Human Growth Hormone – HGH Therapy

Growth hormone is a hormone produced by the pituitary gland and is one of the key regulators of human growth and development. The normal concentration of growth hormone in the blood is especially important for children from birth to puberty since during this period it promotes proper bone growth. The hormone is usually secreted into the blood in waves during the day with a peak concentration, usually at night. Excessive synthesis of the hormone contributes to excessive elongation of bones and continued growth even after puberty, which can lead to gigantism. In adults, growth hormone is less active but continues to play a corresponding role in the regulation of bone density, metabolism of fatty acids, maintenance of muscle mass.

To diagnose growth hormone abnormalities, a test for its suppression and stimulation is performed. Spontaneous measurement of its concentration is not used in clinical practice, since it is released in waves during the day. A blood test for somatotropin is not recommended for a general examination of the body. In most cases, it is prescribed for suspicions of violations that are associated with its production and after receiving results for other hormones or to help in the study of the function of the pituitary gland.

  • Preparation for research
  • exclude fatty foods from the diet 24 hours before the study
  • do not eat before donating blood for 12 hours
  • completely exclude taking medications before the study in 24 hours
  • refuse physical exertion and avoid emotional overstrain for 24 hours before the analysis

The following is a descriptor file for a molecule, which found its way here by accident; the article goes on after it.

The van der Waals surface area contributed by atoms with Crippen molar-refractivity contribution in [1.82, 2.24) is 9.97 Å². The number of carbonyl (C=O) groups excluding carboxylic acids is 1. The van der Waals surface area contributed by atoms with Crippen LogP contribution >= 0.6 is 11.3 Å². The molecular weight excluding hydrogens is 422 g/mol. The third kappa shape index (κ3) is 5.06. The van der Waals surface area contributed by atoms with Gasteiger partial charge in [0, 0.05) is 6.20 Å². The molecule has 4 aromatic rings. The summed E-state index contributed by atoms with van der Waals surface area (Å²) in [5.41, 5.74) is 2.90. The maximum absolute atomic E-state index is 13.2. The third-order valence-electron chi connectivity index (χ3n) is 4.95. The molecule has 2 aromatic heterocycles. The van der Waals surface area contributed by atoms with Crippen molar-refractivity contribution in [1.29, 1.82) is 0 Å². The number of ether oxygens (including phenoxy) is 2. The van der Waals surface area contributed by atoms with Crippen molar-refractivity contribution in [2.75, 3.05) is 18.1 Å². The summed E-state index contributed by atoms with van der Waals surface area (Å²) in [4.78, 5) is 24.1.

• Indications for research

Diagnosis of FH abnormalities often includes a stimulation and suppression test which are used to assess pituitary function and changes in growth hormone levels.

A stimulation test helps diagnose growth hormone deficiency and hypopituitarism. To do this, the patient takes blood from a vein after 10-12 hours of abstinence from food, then, under medical supervision, a solution of insulin or arginine is injected intravenously. Next, blood samples are collected at regular intervals, at each of which the content of growth hormone is detected to determine whether insulin (or arginine) affects the pituitary gland, producing the expected hormone level.

 The suppression test helps diagnose excess hormone and, along with other blood tests and scintigraphy, identify and localize pituitary tumors. if the pituitary gland is sufficiently suppressed by the dose of glucose taken.


Gender Reference Values

Male 0-03 ng/ml Female 0-08 ng/ml Great care should be taken when interpreting STH test results. The level of hormone secretion by the pituitary gland constantly varies so in order to obtain objective indicators it is necessary to measure it several times and, as a result, take the average result. It is important not to be mistaken by mistaking daily fluctuations in the hormone levels for an anomaly.

Growth hormone levels are elevated in the morning and after exercise. It is necessary to compare the indicators of growth hormone with the data of the analysis for the insulin-like factor.

Results may be influenced by

The results of the test for growth hormone depend on several factors. First, these are drugs that increase (amphetamines, arginine, dopamine, estrogens, glucagon, histamine, insulin, levodopa, methyldopa and nicotinic acid) and lower (corticoids and phenothiazines) the level of growth hormone. Secondly, an examination with the use of radioactive substances less than a week before the analysis. Occasionally, symptoms of growth hormone deficiency can also be observed at normal or even elevated levels, this is due to hereditary resistance (resistance) to growth hormone. In this case, its level is increased, while the level of insulin-like factors on the contrary is lowered.

Appointed in conjunction with

  • Glucose tolerance test
  • Thyroid-stimulating hormone (TSH)
  • Plasma glucose
  • Prolactin

Final Words

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